Rate Limits

One advantage of searching for eruptions in the dust obscured phase is that the process is relatively easy to simulate. We eject $M_e$ of material from a star of luminosity $L_*$ and temperature $T_*$ at velocity $v_e$ over time period $t_e$ and assume it forms dust with total (absorption plus scattering) visual opacity $\kappa_V$ once it is sufficiently distant from the star. We can then use DUSTY (Elitzur & Ivezic2001) to simulate the evolution of the mid-IR luminosities and determine the time $t_d$ during which the source would satisfy our selection criteria. Here we use $\kappa_V=84$ cm$^2~$g$^{-1}$, roughly appropriate for silicate dust, but this is important only to the extent that the ejecta mass can be rescaled as $M_e \propto \kappa_V^{-1}$. The key variable for estimating rates is the expansion velocity $v_e$, because the detection period scales as $t_d \propto v_e^{-1}$. The velocities cited for the supernova impostors (e.g., Smith et al.2011) and the velocity associated with the long axis of $\eta $ Car are high, $v_e \gtrsim 500$ kms$^{-1}$. These velocities are very different from those observed for the older, massive shells in the Galaxy or the shorter axis of $\eta $ Car, where $v_e \lesssim 100$ kms$^{-1}$ (see the discussion of this difference in Kochanek2011a). Here we scale the results to $v_e=100$ kms$^{-1}$ since, for example, it results in our detecting systems with parameters similar to $\eta $ Car at its present age, as observed, and agrees with the expansion velocities of the other massive Galactic shells around luminous stars.

Detection of a shell at late times ($t_d \gg t_e$) is limited by its optical depth and temperature. The shell has total visual optical depth greater than $\tau_V$ for

t(\tau_V) = \left( { M_e \kappa_V \over 4 \pi v_e^2 \tau_V}...
...ft( { 100~\hbox{km\,s$^{-1}$} \over v_e }\right)~\hbox{years},
\end{displaymath} (4)

and once $\tau_V <1$ it begins to rapidly fade in the mid-IR. Ignoring Planck factors, the spectral energy ( $\lambda L_\lambda$) peaks at
\lambda = { h c \over 4 k T_d }
\simeq 2 \left( {L_* \ove...
... v_e \over 100~\hbox{km\,s$^{-1}$} }\right)^{1/2}~\mu\hbox{m},
\end{displaymath} (5)

so the emission peak shifts out of the IRAC bands after several decades, and our survey is primarily limited by the shift of the emission to longer wavelengths rather than the declining optical depth. It is better to search for these sources at 24$\micron$ as has been done in the galaxy (Gvaramadze et al.2010; Wachter et al.2010) but that would require the resolution of JWST (Gardner et al.2006). A reasonable power-law fit to the results ( $-1 \leq \log{M_e/M_\odot} < 1$, $5.5 < \log(L_*/L_\odot) < 6.5$) of the DUSTY models is that the detection period is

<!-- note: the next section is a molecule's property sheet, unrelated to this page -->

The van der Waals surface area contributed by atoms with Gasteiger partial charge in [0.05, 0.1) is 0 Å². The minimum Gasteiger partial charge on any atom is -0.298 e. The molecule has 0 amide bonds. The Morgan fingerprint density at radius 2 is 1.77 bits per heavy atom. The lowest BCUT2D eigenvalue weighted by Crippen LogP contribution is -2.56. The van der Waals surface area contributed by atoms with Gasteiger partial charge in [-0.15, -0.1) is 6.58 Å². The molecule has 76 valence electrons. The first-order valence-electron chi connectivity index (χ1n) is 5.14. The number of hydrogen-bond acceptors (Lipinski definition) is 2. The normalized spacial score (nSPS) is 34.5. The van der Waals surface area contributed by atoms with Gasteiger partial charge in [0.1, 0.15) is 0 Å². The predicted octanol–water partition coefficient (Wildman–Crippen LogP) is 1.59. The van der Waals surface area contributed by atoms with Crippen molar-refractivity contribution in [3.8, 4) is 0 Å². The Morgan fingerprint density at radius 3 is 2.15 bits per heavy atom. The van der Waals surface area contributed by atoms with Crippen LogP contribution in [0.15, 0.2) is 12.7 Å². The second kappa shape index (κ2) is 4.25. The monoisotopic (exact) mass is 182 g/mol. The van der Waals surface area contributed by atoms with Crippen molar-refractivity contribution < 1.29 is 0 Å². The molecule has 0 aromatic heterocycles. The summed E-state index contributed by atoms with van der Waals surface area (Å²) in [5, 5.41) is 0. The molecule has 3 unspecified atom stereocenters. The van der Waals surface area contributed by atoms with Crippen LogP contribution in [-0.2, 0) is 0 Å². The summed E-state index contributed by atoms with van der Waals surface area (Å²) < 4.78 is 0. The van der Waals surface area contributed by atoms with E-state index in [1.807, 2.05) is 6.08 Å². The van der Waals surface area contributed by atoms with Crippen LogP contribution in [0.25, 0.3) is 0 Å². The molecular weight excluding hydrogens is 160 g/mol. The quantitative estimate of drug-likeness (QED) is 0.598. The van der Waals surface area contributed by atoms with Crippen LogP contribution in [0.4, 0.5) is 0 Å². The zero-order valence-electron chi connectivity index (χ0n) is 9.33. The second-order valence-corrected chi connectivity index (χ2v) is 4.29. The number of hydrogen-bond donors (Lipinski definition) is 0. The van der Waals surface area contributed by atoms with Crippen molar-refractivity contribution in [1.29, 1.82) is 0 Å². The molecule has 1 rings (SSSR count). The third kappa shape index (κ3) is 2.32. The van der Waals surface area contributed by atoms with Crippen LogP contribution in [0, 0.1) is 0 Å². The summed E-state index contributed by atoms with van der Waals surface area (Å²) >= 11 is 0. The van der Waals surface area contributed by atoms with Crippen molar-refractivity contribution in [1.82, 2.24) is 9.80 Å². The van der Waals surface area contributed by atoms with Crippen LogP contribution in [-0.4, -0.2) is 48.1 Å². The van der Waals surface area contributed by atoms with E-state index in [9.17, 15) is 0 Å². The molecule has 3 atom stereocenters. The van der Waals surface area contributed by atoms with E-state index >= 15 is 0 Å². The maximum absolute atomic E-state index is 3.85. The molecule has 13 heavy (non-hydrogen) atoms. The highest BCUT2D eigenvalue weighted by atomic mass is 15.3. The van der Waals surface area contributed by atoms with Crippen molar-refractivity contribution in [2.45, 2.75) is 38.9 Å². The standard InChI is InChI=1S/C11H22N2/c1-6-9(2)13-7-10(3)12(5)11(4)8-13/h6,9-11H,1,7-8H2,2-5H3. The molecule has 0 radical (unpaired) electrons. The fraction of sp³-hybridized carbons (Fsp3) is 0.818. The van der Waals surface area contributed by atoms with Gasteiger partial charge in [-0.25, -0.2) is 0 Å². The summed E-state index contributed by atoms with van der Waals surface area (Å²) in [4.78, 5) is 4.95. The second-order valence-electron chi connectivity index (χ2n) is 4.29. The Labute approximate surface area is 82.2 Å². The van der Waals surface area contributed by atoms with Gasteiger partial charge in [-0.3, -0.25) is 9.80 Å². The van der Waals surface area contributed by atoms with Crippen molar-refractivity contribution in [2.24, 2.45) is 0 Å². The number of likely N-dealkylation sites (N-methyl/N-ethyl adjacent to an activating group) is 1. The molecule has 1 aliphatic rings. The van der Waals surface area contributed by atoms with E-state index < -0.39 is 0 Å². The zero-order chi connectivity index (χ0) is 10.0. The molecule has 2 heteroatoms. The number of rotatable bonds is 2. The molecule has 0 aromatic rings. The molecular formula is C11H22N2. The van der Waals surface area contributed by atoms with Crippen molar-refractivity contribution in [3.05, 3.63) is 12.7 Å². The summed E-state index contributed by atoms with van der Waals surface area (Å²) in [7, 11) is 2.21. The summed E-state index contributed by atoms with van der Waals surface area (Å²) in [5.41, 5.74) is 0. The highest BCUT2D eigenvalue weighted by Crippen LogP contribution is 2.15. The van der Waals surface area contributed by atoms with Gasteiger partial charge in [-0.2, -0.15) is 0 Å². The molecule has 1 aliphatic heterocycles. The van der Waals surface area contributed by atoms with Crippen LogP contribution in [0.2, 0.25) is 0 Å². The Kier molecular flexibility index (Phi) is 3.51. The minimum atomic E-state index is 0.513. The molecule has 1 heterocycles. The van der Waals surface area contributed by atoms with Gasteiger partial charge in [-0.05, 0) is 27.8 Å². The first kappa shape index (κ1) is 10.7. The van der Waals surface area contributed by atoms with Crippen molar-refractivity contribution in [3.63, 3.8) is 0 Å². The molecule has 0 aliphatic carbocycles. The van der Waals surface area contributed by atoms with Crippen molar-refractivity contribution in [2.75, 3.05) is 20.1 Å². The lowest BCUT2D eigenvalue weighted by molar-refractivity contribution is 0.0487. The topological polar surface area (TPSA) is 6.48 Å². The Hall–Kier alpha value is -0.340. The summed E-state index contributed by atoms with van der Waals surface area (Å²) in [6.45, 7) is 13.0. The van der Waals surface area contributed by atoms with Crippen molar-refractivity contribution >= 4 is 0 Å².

t_d \simeq t_e + 66
\left( { 100~\hbox{km$s^{-1}$} \over ...
\left( { M_e \over M_\odot }\right)^{0.043}~\hbox{years}.
\end{displaymath} (6)

For $M_e\simeq 10$M$_\odot $ and L $_* \simeq 10^{6.5}$L$_\odot $ like $\eta $ Car, $t_d \simeq t_e + 190 (100~\hbox{km$s^{-1}$}/v_w)$ years where $t_e$ may also be $50$ years or more (see the discussion in Kochanek et al.2012a). For present purposes, we adopt $t_d=200$ years as the period over which our selection criteria would identify an analogue of $\eta $ Car, consistent with the fact that our selection criteria do identify $\eta $ Car.

We can normalize the rate of eruptions to the ccSN rate as

R_{erupt} \simeq 0.1 \left( 40 M_\odot \over M_{erupt} \right)^{1.35}
N_{erupt} R_{SN}
= f_\eta R_{SN},
\end{displaymath} (7)

where $R_{SN}$ is the supernova rate and all stars more massive than $M_{erupt}$ undergo $N_{erupt}$ eruptions. Following the rate arguments in Kochanek (2011a), we can estimate the number of eruptions per massive star needed to explain the massive Galactic shells. If there are $N_{shell} \simeq 10$ massive Galactic shells associated with massive stars ($M>M_{erupt}$), then
N_{erupt} \simeq 2 \left( { N_{shell} \over 10 }\right)
\left( { v_e \over 100~\hbox{km\,s$^{-1}$} } \right),
\end{displaymath} (8)

where $\tau_V = 0.01$ is the minimum optical depth needed to detect a shell surrounding the star and $R_{SN,MW}\sim 1$/century is the Galaxy's supernova rate. Since the Galactic shells are identified as shells primarily at $24\mu$m, they are easier to find at low optical depths and temperatures than in our extragalactic survey. Thus, the massive Galactic shells imply an eruption rate relative to the supernova rate of $f_\eta \gtrsim 0.2 $ since it is unclear whether we possess a complete inventory. Note that with this normalization the rate estimate does not depend on the mass scale $M_{erupt}$.
Rubab Khan 2012-10-28